Volkswagen has been dealt another blow in the UK group action lawsuit over the Dieselgate emissions scandal as its appeal was rejecteded by the courts.
The landmark ruling means that the compensation case lodged by owners can continue. It also likely means that almost 90,000 affected owners of Audi, Seat, Skoda and Volkswagen cars could now receive compensation by 2022.
The verdict, delivered by Rt. Hon. Lord Justice Males, ruled that “the Judge’s “defeat device” issue was clearly correct”. If VW had won the appeal, it is likely that the outcome would’ve been longer and more protracted. Preliminary motions including witness evidence exhanges, a selection of lead claimants and full disclosure will now take place before the trial actually begins.
The class action lawsuit, which could be the largest consumer action in English legal history, involves almost 90,000 owners of Audi, Seat, Skoda and Volkswagen cars. They’re claiming for compensation over the installation of illegal ‘defeat devices’ to cheat European Union emissions standards. UK firm Your Lawyers reckon the compensation could end up totalling £8500 per affected vehicle, adding up to more than £10 billion.
Lawyers for the owners say Volkswagen knowingly “cheated” these rules put in place to “save lives” by installing an unlawful device designed to detect a rolling road test and alter the combustion process to reduce nitrous oxide (NOx) emissions by up to 40 times.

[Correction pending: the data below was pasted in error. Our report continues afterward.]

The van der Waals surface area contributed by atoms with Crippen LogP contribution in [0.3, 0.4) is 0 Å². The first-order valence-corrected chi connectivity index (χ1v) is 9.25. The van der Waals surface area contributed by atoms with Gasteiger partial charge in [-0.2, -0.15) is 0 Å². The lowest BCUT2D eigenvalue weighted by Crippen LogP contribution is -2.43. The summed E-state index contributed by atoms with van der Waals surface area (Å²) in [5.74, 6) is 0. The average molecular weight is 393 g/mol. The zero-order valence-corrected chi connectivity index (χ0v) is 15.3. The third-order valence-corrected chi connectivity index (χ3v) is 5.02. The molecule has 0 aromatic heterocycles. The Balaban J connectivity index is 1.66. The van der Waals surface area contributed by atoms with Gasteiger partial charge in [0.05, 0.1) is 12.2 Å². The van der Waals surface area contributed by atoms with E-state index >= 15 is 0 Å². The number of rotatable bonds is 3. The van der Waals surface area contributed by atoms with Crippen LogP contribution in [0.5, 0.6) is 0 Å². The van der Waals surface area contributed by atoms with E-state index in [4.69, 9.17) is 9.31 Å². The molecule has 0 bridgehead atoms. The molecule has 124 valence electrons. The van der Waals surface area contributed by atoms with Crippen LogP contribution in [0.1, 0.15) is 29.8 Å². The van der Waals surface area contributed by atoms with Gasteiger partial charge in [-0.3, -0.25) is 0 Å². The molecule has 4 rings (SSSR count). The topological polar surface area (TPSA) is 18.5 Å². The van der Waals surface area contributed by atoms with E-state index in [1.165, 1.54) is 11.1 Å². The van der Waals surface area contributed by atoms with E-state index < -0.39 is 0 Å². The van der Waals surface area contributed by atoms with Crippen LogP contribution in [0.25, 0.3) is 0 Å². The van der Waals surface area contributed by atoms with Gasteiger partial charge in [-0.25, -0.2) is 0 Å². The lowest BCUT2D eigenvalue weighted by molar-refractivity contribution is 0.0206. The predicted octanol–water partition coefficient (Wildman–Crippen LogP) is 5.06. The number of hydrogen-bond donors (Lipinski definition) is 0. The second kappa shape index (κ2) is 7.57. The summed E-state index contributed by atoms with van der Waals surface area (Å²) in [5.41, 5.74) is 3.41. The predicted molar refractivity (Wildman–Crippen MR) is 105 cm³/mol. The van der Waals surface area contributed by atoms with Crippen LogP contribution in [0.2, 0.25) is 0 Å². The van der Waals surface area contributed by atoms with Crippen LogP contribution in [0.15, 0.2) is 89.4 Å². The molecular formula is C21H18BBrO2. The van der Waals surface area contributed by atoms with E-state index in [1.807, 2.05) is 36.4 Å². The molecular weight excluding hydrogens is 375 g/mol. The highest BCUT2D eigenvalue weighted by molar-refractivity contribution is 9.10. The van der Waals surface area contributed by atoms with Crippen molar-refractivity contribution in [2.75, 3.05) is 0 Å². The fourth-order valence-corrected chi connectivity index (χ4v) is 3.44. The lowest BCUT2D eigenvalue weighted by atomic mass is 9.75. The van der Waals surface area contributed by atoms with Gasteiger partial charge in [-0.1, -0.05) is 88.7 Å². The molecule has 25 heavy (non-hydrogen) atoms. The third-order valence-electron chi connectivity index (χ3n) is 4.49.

The judge in the case earlier this year, Mr Justice Waksman, ruled that “the software function in issue in this case is indeed a defeat device” under the classification defined by the EU. The judge claimed he was “far from alone in this conclusion”, noting various courts and industry bodies that agree with the verdict.
He called Volkswagen’s defence “highly flawed” and “absurd”, adding: “A software function which enables a vehicle to pass the test because it operates the vehicle in a way which is bound to past the test and in which it does not operate own the road is a fundamental subversion of the test and the objective behind it.”
Volkswagen hasn’t paid compensation to any UK owners, claiming the cars weren’t fitted with a ‘defeat device’ under UK law. Previous rulings to the contrary in other countries, such as the US, carry no weight in the UK, hence the need for the class action proceedings.
Lawt month, it was revealed that a similar consumer case in the US had been won by the claimants, resulting in Volkswagen having to pay between $5100 (£3915) and $10,000 (£7675) per customer. That added up to $9.8bn (£7.52bn)